Reject Hate

Reject Hate

Bipartisan friendship in wake of political violence in Alexandria.

William “Bill” Euille (left) and Paul Haire (right)

William “Bill” Euille (left) and Paul Haire (right) Photo by Vernon Miles.

If you go by Eugene Simpson Stadium Park today, there’s a good chance


Reject Hate banner over Eugene Simpson Stadium Park.

you’ll find children playing baseball. At the nearby YMCA, people still come and go from workout routine and community events. A few heart decorations and a giant banner that reads “Reject Hate” are all the evidence that remains that two weeks ago, this field was the scene of an attempted assassination and bloody firefight.

The Reject Hate banner is the creation of former Mayor William “Bill” Euille, a Democrat, and his friend Paul Haire, a Republican.

The morning of the shooting, Euille had left the YMCA and headed home to drink his morning coffee. When he got home, he was hit with a barrage of texts asking if he was all right. Confused, Euille grabbed his phone and saw that there was an active shooting back near the YMCA. Euille got in his car and immediately drove to the scene. He got as close as he could and ended up in a nearby coffee shop, where one of the congressmen fled to and explained what happened.

“It dawned on me, this was bad news for the city and the nation,” said Euille. “This was a strike on democracy.”

Euille said he called Haire, who lived near the field in a home over his store, Your Dog’s Best Friend. The two of them immediately began to plan what they could do in response to this. That night, they organized a community walk to support the first responders, but it still felt like more needed to be done. This attack was only the latest in a string of incidents to shake the Del Rey community. Euille said the neighborhood persevered through the series of murders committed by Charles Severance and racist flyers plastered across the city streets. Knowing that the baseball field would be the scene of national media coverage for days, the two of them decided to put something on display that would show that the Del Ray neighborhood was unafraid and would persevere through this.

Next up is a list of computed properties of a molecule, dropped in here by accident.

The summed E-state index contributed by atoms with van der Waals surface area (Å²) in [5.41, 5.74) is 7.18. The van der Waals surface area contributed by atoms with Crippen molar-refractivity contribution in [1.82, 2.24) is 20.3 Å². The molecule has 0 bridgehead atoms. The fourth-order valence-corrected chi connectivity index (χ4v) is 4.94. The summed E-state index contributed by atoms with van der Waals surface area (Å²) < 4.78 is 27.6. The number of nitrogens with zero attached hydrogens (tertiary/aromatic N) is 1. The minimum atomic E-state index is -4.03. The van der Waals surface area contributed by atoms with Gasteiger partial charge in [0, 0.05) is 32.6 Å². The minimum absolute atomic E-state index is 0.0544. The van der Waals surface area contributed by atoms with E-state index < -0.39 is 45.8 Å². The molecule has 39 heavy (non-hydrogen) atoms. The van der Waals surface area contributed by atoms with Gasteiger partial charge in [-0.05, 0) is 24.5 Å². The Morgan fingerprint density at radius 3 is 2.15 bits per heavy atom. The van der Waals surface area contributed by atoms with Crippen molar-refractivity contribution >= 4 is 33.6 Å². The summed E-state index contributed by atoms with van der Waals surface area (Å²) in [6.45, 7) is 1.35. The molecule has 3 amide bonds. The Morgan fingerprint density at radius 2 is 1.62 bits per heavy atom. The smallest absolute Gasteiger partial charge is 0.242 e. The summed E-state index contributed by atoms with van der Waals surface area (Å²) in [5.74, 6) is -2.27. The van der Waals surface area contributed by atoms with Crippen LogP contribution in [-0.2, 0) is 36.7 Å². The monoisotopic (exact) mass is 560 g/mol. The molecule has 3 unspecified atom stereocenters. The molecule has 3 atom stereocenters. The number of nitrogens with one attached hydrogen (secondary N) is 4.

“We wanted to show that the reaction was one of respect, pride and generosity,” said Euille.

“Del Rey is incredible,” said Haire. “I don’t want that to get lost … and we wanted the world to see it. I consider myself a Republican, but it doesn’t matter what party the victims are,” said Haire. “This was the nexus of mental illness and hate. It doesn’t matter who started the violent rhetoric, it has to stop on both sides.”

Haire says he worked in the senate during the Ronald Reagan presidency and said he saw moderate Republicans work together with moderate Democrats.

“It starts in people’s hearts,” said Haire. “Let's have disagreements, but let's stop having hateful disagreements. I don’t think the shooter would have done this if he didn’t think he’d be seen as a hero afterwards.”

The sign will hang above the baseball field until July 8, when the Little League season is over. As Euille walks around the city, he says he’s been proud to see homes and other stores displaying similar signs.